We are a research team from Dickinson College consisting of 15 students and 2 professors.
We spent the past year in a course titled From Kyoto to Copenhagen, during which we attended the 15th United Nations Framework Convention on Climate Change, interviewed parties to the conference, gave presentations to our community, blogged, wrote research papers, lectured at an international ethics conference,made posters, gave demonstrations, and learned a heck of a lot about climate change!
For the past year, this has been our blog. We’ve written in it from our first days of class last fall, through our whirlwind of a time at COP15, and for the next semester as we returned and hit the community with as much information as we could.
We hope this blog will continue to serve as an exciting educational asset, as a relic of this historic past year of climate change events and our thoughts on them.
I urge you especially to look at our reflections while at Copenhagen and our archive of video interview footage from COP15, which we are proud to offer as a unique educational experience unavailable anywhere else.
That class is over, though, and currently, I am writing one of two final posts. Yet as this blog closes, the movement does not.
Several of our team members have plans to attend (and I’m certain blog from) COP16, and I will link their blogs here as they become available.
Our professors will be bringing another class like ours to COP17 to continue what we’ve begun. It is my sincere hope that Dickinson College will continue to support these unique learning opportunities and that you’ll learn from them and pass them on to friends and family.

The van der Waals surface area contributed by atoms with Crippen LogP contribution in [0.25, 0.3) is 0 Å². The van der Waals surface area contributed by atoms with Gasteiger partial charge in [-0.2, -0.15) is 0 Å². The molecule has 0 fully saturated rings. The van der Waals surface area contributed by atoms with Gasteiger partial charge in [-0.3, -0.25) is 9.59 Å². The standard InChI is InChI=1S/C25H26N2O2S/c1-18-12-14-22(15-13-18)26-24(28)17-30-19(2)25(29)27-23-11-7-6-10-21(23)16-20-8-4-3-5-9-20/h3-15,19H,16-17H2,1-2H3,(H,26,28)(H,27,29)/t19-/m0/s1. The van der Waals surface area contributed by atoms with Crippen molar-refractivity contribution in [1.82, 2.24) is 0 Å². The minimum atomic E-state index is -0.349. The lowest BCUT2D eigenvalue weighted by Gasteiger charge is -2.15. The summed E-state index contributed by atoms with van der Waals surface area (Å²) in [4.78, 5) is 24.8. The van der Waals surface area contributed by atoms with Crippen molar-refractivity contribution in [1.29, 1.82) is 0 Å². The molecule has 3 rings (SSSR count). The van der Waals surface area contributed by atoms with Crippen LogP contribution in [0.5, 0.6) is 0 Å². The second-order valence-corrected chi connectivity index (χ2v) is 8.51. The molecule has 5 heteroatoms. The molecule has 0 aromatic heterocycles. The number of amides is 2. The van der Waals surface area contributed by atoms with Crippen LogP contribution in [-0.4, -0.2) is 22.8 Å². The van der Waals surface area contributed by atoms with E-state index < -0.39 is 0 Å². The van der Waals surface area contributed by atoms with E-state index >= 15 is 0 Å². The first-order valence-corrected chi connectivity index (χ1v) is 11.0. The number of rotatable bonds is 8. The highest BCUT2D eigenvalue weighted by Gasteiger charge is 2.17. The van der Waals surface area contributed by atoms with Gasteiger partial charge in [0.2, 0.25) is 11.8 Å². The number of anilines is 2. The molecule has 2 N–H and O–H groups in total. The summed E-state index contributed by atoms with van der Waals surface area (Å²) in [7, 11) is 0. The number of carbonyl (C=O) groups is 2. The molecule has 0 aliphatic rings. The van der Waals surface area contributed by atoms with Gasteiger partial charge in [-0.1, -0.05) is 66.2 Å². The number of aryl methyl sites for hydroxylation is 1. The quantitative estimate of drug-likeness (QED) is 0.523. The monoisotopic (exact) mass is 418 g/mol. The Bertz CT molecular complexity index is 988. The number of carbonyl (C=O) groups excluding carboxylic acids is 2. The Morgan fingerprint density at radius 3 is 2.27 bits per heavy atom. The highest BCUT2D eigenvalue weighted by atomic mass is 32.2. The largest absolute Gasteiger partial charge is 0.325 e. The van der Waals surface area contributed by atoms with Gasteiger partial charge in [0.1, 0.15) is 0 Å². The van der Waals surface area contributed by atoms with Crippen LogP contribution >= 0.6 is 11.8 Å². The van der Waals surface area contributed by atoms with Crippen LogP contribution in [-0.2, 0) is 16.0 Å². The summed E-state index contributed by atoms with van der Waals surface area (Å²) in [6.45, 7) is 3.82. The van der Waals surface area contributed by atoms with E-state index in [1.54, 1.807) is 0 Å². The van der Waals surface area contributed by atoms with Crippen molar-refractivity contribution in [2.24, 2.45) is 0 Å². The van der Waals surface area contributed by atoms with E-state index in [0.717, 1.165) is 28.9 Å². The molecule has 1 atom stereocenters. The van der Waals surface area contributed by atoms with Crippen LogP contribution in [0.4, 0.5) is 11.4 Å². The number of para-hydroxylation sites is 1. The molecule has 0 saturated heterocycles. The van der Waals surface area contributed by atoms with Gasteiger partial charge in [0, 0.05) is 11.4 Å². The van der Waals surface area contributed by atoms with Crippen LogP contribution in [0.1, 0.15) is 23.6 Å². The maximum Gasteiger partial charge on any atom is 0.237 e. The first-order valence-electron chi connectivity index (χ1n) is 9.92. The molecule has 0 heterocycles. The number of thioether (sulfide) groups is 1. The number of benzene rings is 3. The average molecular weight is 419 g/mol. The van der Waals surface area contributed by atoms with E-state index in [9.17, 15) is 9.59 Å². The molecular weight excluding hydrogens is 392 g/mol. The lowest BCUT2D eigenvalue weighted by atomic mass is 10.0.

If there is only one thing I’ve learned from the past year (I swear I learned more than that), it is that education is the most important gift we can give.
We all know people that think climate change is a hoax or who maybe aren’t convinced it’s the single most important matter to our generation. These people simply haven’t had the opportunity to see what we have, and we urge you to share it with them.
Climate change is truly a global issue. A huge takeaway from Copenhagen for me was: policy is slow.
We cannot possibly wait for our governments to take care of everything for us. That climate change is a global issue and policy won’t be fast-moving enough to help in large part to mitigate its effects means that we need everyone’s help.
If there’s one thing I pledge for the future, and I hope you’ll join me in it, it’s that I won’t keep quiet in front of climate skeptics anymore.
I realize it’s difficult. It’s politically incorrect. But this is bigger than political correctness, and I bet you’ll make some new friends with this hefty dose of self-respect you have.
The bottom line is: climate change is bigger than you or me. Unfortunately no matter how much we recycle or eat locally, it won’t add up to much without others.
It’s an uphill battle, and the other team has some pretty cool weapons, but we hope the information contained within this blog will help you fight it, and I hope that very soon it will be linked to know blogs on COPs 16, 17, and beyond.
See you then.
In my previous post, Reducing GHG emissions in a finance-constrained world, I mentioned the fact that pledges of climate funding at Copenhagen, though very encouraging, is nowhere near the expected needed level. After the excitement upon the funding news waned, many people began to question the vagueness in the language of the Copenhagen Accord. Will the financial resources be delivered as promised?
In one of its briefings, the International Institute for Environment and Development (IIED) pointed out that there are six significant questions that need to be addressed soon:
- What are the sources of funding? From public or private sources? Counting private funding creates potential double counting of current flow of foreign direct investment.
- Is it new and additional? Without this condition, many established sources for health care and education can be counted, effectively lowering the amount allocated only for climate change.
- Who decides? Who has the authority to make the final call regarding what country or project should receive the money is always an important question.
- Grants or loans? Apparently, grants would result in much more impact.